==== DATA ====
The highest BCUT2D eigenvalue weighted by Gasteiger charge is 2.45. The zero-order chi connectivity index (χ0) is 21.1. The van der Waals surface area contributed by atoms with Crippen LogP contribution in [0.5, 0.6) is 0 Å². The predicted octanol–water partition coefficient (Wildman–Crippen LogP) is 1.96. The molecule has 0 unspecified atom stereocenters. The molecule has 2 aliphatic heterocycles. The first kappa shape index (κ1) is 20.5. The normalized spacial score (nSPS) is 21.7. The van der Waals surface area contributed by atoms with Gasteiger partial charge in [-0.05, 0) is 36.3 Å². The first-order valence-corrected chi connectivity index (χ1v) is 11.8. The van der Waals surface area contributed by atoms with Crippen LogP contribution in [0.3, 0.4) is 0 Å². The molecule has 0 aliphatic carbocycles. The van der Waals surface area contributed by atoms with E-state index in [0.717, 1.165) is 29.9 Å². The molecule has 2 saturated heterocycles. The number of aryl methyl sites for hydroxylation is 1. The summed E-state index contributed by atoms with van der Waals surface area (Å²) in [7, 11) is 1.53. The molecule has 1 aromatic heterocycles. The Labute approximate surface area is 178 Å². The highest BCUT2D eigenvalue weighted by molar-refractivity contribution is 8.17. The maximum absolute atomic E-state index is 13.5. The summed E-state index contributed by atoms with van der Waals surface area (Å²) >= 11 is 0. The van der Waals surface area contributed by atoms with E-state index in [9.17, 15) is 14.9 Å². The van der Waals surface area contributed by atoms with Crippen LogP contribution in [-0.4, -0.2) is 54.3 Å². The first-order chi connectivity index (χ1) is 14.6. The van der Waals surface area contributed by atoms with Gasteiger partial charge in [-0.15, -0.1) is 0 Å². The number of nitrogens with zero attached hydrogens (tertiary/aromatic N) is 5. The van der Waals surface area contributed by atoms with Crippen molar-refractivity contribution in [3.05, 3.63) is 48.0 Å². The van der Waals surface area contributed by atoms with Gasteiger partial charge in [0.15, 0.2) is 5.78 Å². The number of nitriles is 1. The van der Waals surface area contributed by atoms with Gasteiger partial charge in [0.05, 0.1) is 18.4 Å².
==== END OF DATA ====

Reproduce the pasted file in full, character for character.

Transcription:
The highest BCUT2D eigenvalue weighted by Gasteiger charge is 2.45. The zero-order chi connectivity index (χ0) is 21.1. The van der Waals surface area contributed by atoms with Crippen LogP contribution in [0.5, 0.6) is 0 Å². The predicted octanol–water partition coefficient (Wildman–Crippen LogP) is 1.96. The molecule has 0 unspecified atom stereocenters. The molecule has 2 aliphatic heterocycles. The first kappa shape index (κ1) is 20.5. The normalized spacial score (nSPS) is 21.7. The van der Waals surface area contributed by atoms with Gasteiger partial charge in [-0.05, 0) is 36.3 Å². The first-order valence-corrected chi connectivity index (χ1v) is 11.8. The van der Waals surface area contributed by atoms with Crippen LogP contribution in [0.3, 0.4) is 0 Å². The molecule has 0 aliphatic carbocycles. The van der Waals surface area contributed by atoms with E-state index in [0.717, 1.165) is 29.9 Å². The molecule has 2 saturated heterocycles. The number of aryl methyl sites for hydroxylation is 1. The summed E-state index contributed by atoms with van der Waals surface area (Å²) in [7, 11) is 1.53. The molecule has 1 aromatic heterocycles. The Labute approximate surface area is 178 Å². The highest BCUT2D eigenvalue weighted by molar-refractivity contribution is 8.17. The maximum absolute atomic E-state index is 13.5. The summed E-state index contributed by atoms with van der Waals surface area (Å²) >= 11 is 0. The van der Waals surface area contributed by atoms with E-state index in [9.17, 15) is 14.9 Å². The van der Waals surface area contributed by atoms with Crippen LogP contribution in [-0.4, -0.2) is 54.3 Å². The first-order chi connectivity index (χ1) is 14.6. The van der Waals surface area contributed by atoms with Gasteiger partial charge in [-0.15, -0.1) is 0 Å². The number of nitrogens with zero attached hydrogens (tertiary/aromatic N) is 5. The van der Waals surface area contributed by atoms with Crippen molar-refractivity contribution in [3.05, 3.63) is 48.0 Å². The van der Waals surface area contributed by atoms with Gasteiger partial charge in [0.15, 0.2) is 5.78 Å². The number of nitriles is 1. The van der Waals surface area contributed by atoms with Gasteiger partial charge in [0.05, 0.1) is 18.4 Å².